Venting cathedral ceiling rafter bays
I am constructing a 40′ x 60′ wood shop with an apartment pushed up into a 9 in 12 roof above. The location is western North Carolina in the mountains (@ 3100′). 90% of the apartment has a cathedral ceiling, framed w/ 2 x 12 rafters.
I’ve been wrestling with insulation and whether to vent the rafter bays. My current bent is to vent the bays to avoid problems with the BI and use foam (either Corbond or Icy) to insulate. I plan to provide a vent channel with furring strips and either polyiso foam board or 1/4″ plywood. I’m not trying to prevent heat buildup in the roof, but rather provide a means of drying the sheathing and roof from the underside.
My specific problem is perforating the blocking that obstructs each rafter bay. The NC code addendum to the IRC specifies that the free ventilation are should be at least 1/300 of the area to be vented (the rafter bay). Since my rafter bays are 25′ long (not including the overhang) this requirement means 24 square inches of free vent area. That’s equivalent to 14 1-1/2″ holes in the blocking, which requires more than the 1-1/2″ to 2″ I would hope to allow for the vent channel. To boot, typical continuous soffit vents and ridge vents only allow 9 square inches of free area per linear foot (ie 18 square inches per rafter bay instead of 24).
Can anyone help me get my feet back on the ground?
As to your basic quandary of the free vent area, I can't advise you. Here, they spec a minimum distance between insulation and sheathing, for cathedral ceilings, and as long as you meet that number the BIs are happy. Whether you obtain it by furring out the top of the rafters or by using deeper rafters isn't important to them. I doubt they'll fuss over the number of square inches of soffit vent per lineal foot you get if you use continuous soffit venting along the whole length, but then again perhaps the BIs in your area are [email protected] about stuff like that- I have no idea.
A word of warning though: squirrels are little [email protected] things, so you should be sure not to install your foam insulation until your soffits and fascia are in place if there are squirrels around. Otherwise, you're asking for what happened to me to happen to you too, and I guarantee you won't like it! I didn't want to install soffits and fascia until I did my siding, so the addition spent the winter wearing nothing but Typar- all of which made it through the winter just fine. But since I wanted to work in reasonable comfort, I got my blocking and 1" EPS foam baffles and ceiling wiring in place and then had the place sprayed with Icynene. The "rats with PR" climbed in via the missing soffits right away and made themselves at home in the vent space, chewing through the EPS foam baffles I'd used and tearing the hell out of my Icynene in several places to make nests. Nothing short of lethal force deterred them- not mothballs, not Critter Ridder, not the ultrasonic dealie, and forget about trapping them- they're far too wiley. Got right out of the Hav-A-Heart trap literally within minutes of getting in. It'll be many, many cans of spray foam to fix their damage!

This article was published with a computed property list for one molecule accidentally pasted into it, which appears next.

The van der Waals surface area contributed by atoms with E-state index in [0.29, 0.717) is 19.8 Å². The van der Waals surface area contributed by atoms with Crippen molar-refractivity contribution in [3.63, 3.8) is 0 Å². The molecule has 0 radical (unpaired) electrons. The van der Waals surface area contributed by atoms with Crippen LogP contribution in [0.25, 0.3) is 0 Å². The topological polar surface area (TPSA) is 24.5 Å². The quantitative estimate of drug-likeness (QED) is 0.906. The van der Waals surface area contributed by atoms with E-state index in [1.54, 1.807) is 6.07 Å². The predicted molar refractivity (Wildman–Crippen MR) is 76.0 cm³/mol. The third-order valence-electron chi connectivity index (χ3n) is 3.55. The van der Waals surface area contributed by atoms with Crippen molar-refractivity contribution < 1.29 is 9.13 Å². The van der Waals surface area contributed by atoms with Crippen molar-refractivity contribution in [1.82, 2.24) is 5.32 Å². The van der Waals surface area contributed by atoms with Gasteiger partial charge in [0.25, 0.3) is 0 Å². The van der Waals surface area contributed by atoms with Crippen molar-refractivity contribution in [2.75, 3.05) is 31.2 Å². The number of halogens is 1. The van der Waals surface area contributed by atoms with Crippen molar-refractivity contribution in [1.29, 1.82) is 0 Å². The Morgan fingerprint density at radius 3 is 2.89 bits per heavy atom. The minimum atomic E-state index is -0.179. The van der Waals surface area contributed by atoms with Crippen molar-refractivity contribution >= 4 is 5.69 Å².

They may not chew through new 1/4" plywood, but I've seen them chew through 3/4" PT so I wouldn't count on it. They will go through your foam panels even if they've got a foil facing on them. Don't risk it!
Personally, if I had it to do again, I'd go with dense-packed cellulose. Though the Icynene definitely seals up gaps and blocks air movement extremely well, it was very expensive. Worse still, it was mis-installed in my garage/workshop, leaving an odour which persists now, even five months after the installation was completed. The odour is detectable even through the 6 mil poly vapour barrier. If the risk of this problem was known to me up front, there's no way I would have chosen this product, and nothing short of a lawsuit is going to get me redress from the installer.
dense-packed cellulose. What is that? Does it come in bats, is it foam, is it that loose stuff?
Do a search here and you'll learn lots. Also have a look at Mike Smith's Adverse Posession house thread- he's doing it there and is documenting the whole process.
Basically you install a non-woven fabric mesh material over the joists or studs, cut holes into each bay and use a blower to blow in chopped cellulose- the same stuff you use for loose-blown cellulose in attics- until its density is greater than its settled density. No danger of it settling further then. It's a great draft stop, very good R value, non-toxic and no chance of residual odour as with my Icynene mis-installation. It's also way cheaper than Icynene, much less Corbond or other 2lb closed-cell foams.
Thanks, that is what I thought it was. How does the R value compare to FG?
In static terms, the R value of cellulose is about the same as FG. But in real wall performance, it's better than FG due to its tendency to reduce air infiltration. It's also got a more stable R with respect to inside/outside temperature difference, due to its ability to eliminate internal airspaces within walls which can set up convection currents and defeat R value. That problem happens a lot with real installations of batt insulation. Just say no to FG. If you must do batts, at least use mineral fibre instead- much denser and less likely to permit air circulation within the batts themselves.